With the 2018 Derwent Art Prize now open for entries, we spoke to 2016 exhibitor and prize-winner Tim Wright about how drawing informs his wider practice and what advice he has for artists entering this year’s competition.
Tim, your drawing Helen Schone 14 won Third Prize in the 2016 edition of the Derwent Art Prize – tell us about the piece and why you chose to enter it in the Derwent Art Prize.
I wanted to get two aspects of the subject’s character into the composition so that the she has a kind of alter ego, forming a double portrait. One of the images is pulled back rather, almost as if she’s observing herself in the drawing – she is self-aware and you can see the other character as a pendant to the more close-up study.
What role does drawing play within your creative practice?
Drawing informs my wider practice – it’s a very important part of how I develop ideas about pictures. The immediacy of drawing allows me to work quickly and experiment : you can make a drawing and stick it onto a painting, move it around, tear it in half or collage it; and you can generate a number of compositions in a very short period of time.
What motivated you to enter the Derwent Art Prize?
I entered the Derwent Art Prize as it’s specifically a drawing competition – something I’m particularly intrigued by and interested in. There was no painting involved and with that, the project celebrates only drawing, giving it a platform and show the power and importance of drawing – showcasing pencil drawing as artworks in their own right.
Was the international reach of the Derwent Art Prize an important factor for you?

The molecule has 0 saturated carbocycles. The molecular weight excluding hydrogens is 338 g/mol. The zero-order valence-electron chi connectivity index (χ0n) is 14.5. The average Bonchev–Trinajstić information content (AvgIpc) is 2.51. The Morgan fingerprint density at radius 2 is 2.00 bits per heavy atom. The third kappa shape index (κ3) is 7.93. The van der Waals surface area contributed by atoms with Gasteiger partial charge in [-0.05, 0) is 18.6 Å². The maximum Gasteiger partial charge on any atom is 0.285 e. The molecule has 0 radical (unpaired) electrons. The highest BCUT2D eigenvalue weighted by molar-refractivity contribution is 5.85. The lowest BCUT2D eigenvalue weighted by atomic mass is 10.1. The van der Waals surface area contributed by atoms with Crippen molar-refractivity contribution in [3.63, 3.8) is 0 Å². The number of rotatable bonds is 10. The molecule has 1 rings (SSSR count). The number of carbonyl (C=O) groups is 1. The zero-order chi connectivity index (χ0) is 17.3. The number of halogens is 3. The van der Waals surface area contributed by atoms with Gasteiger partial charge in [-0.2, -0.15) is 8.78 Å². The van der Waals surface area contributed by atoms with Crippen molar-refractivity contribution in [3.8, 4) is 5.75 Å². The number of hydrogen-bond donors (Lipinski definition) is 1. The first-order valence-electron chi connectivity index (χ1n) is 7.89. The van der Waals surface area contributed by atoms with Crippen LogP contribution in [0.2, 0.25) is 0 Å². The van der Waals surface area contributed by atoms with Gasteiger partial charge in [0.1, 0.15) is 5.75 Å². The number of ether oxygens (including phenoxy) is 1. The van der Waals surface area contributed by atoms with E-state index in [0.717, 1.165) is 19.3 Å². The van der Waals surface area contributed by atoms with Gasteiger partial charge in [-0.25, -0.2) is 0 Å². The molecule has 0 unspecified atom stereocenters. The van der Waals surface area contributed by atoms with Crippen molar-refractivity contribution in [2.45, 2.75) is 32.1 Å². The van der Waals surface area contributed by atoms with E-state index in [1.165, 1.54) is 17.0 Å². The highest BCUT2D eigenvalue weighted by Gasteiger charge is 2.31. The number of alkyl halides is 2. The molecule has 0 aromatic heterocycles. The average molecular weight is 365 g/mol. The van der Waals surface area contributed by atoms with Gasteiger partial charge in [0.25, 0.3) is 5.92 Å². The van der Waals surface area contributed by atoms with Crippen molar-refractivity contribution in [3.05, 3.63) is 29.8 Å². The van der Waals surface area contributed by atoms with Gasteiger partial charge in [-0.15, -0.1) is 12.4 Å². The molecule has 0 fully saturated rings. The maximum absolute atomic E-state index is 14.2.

For me, the international reach of the competition is key because the art world is international. It’s really important to measure yourself internationally and see how artists from around the world are approaching drawing – what comes out of and inspires other cultures is often quite surprising.
What media do you tend to use when making drawings?
In my more recent drawings, I’ve been using red chalk and watercolour. Watercolour allows you to be very expressive and brings pace and gesture to the surface, articulating the drawn forms in a very quick and direct way. The red chalk emphasises the form and introduces a textural quality – for me, the works sit halfway between drawing and painting.
You’ve spoken before about how the figure can serve as a means if exploring wider themes – what subjects are you touching on in your current work?
I’ve been looking at figures in isolation quite a lot and also have been thinking about how we think about ourselves and how we present ourselves to the world. I’ve started bringing other figures into play so there’s an interaction on the canvas. I’m interested in a figure that is self-aware, self-contained but with a certain disinterestedness about it – a preoccupied figure – in it’s own world, perhaps as we all are day to day.
As part of the Derwent Art Prize 2016, you ran a life drawing class at the Mall Galleries. Do you find teaching helps your own practice? For example, do you ever learn new techniques and approaches from students?
It’s quite interesting because if I’m teaching life drawing, I’ll often ask students to do drawing exercises which I don’t utilise in my own practice – mostly because I have my own drawing habits. However, I often see exciting results in these classes, particularly when students are doing very quick studies using a continuous line, without thinking or analysing. It reminds me that there are so many approaches to drawing– so yes, there is a sort of visual feedback when teaching.
What advice do you have for artists entering this year’s Derwent Art Prize?
If you’re entering this year, don’t try and second-guess what the judges want to see. I don’t think that ever really works. You have to really be yourself and don’t tame or compromise the work. Make a statement and don’t be inhibited in the drawing you produce.
And what are you working on at the minute? Have you got any exhibitions coming up?
I’m working on some large scale paintings and works on paper for a show at Pontone Gallery. The works are loosely based around the idea of shipwreck, people in hazardous but imagined situations – locked in a world of paint. There are references to landscape and seascape in the paintings and drawings, but also some allusions to Turner’s painterly approach.